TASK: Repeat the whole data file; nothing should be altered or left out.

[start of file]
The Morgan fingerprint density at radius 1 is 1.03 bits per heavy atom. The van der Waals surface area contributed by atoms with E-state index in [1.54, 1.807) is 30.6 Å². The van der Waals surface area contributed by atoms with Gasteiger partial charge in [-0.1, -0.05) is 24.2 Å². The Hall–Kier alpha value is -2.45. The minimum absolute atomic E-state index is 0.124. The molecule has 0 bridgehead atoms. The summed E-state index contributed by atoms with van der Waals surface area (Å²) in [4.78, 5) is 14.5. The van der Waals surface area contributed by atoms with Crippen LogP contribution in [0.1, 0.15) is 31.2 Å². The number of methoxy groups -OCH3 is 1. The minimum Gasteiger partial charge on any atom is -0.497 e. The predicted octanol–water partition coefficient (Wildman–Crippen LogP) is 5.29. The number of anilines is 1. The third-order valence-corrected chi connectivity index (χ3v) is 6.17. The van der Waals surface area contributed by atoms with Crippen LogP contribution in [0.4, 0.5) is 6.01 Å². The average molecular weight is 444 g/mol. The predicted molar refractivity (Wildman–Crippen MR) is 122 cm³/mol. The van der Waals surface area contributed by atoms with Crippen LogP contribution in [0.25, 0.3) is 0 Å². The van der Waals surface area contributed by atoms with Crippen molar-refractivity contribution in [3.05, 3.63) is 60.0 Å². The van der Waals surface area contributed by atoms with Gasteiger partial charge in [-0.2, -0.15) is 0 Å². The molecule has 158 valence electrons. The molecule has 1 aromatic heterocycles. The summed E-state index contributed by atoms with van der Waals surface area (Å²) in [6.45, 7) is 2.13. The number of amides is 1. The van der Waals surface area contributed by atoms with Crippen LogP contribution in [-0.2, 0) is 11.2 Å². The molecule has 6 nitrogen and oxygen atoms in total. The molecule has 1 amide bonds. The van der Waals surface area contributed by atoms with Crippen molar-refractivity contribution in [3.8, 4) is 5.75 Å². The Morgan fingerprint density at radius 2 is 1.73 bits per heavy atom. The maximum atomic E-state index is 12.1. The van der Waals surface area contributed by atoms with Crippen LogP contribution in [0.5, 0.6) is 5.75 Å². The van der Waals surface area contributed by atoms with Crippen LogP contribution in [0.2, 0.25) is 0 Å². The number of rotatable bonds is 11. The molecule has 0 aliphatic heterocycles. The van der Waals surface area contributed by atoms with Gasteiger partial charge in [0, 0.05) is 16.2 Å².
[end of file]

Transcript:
The Morgan fingerprint density at radius 1 is 1.03 bits per heavy atom. The van der Waals surface area contributed by atoms with E-state index in [1.54, 1.807) is 30.6 Å². The van der Waals surface area contributed by atoms with Gasteiger partial charge in [-0.1, -0.05) is 24.2 Å². The Hall–Kier alpha value is -2.45. The minimum absolute atomic E-state index is 0.124. The molecule has 0 bridgehead atoms. The summed E-state index contributed by atoms with van der Waals surface area (Å²) in [4.78, 5) is 14.5. The van der Waals surface area contributed by atoms with Crippen LogP contribution in [0.1, 0.15) is 31.2 Å². The number of methoxy groups -OCH3 is 1. The minimum Gasteiger partial charge on any atom is -0.497 e. The predicted octanol–water partition coefficient (Wildman–Crippen LogP) is 5.29. The number of anilines is 1. The third-order valence-corrected chi connectivity index (χ3v) is 6.17. The van der Waals surface area contributed by atoms with Crippen LogP contribution in [0.4, 0.5) is 6.01 Å². The average molecular weight is 444 g/mol. The predicted molar refractivity (Wildman–Crippen MR) is 122 cm³/mol. The van der Waals surface area contributed by atoms with Crippen LogP contribution in [0.25, 0.3) is 0 Å². The van der Waals surface area contributed by atoms with Crippen molar-refractivity contribution in [3.05, 3.63) is 60.0 Å². The van der Waals surface area contributed by atoms with Gasteiger partial charge in [-0.2, -0.15) is 0 Å². The molecule has 158 valence electrons. The molecule has 1 aromatic heterocycles. The summed E-state index contributed by atoms with van der Waals surface area (Å²) in [6.45, 7) is 2.13. The number of amides is 1. The van der Waals surface area contributed by atoms with Crippen LogP contribution in [-0.2, 0) is 11.2 Å². The molecule has 6 nitrogen and oxygen atoms in total. The molecule has 1 amide bonds. The van der Waals surface area contributed by atoms with Crippen molar-refractivity contribution in [3.8, 4) is 5.75 Å². The Morgan fingerprint density at radius 2 is 1.73 bits per heavy atom. The maximum atomic E-state index is 12.1. The van der Waals surface area contributed by atoms with Crippen LogP contribution in [0.5, 0.6) is 5.75 Å². The van der Waals surface area contributed by atoms with Crippen LogP contribution in [0.2, 0.25) is 0 Å². The number of rotatable bonds is 11. The molecule has 0 aliphatic heterocycles. The van der Waals surface area contributed by atoms with Gasteiger partial charge in [0, 0.05) is 16.2 Å².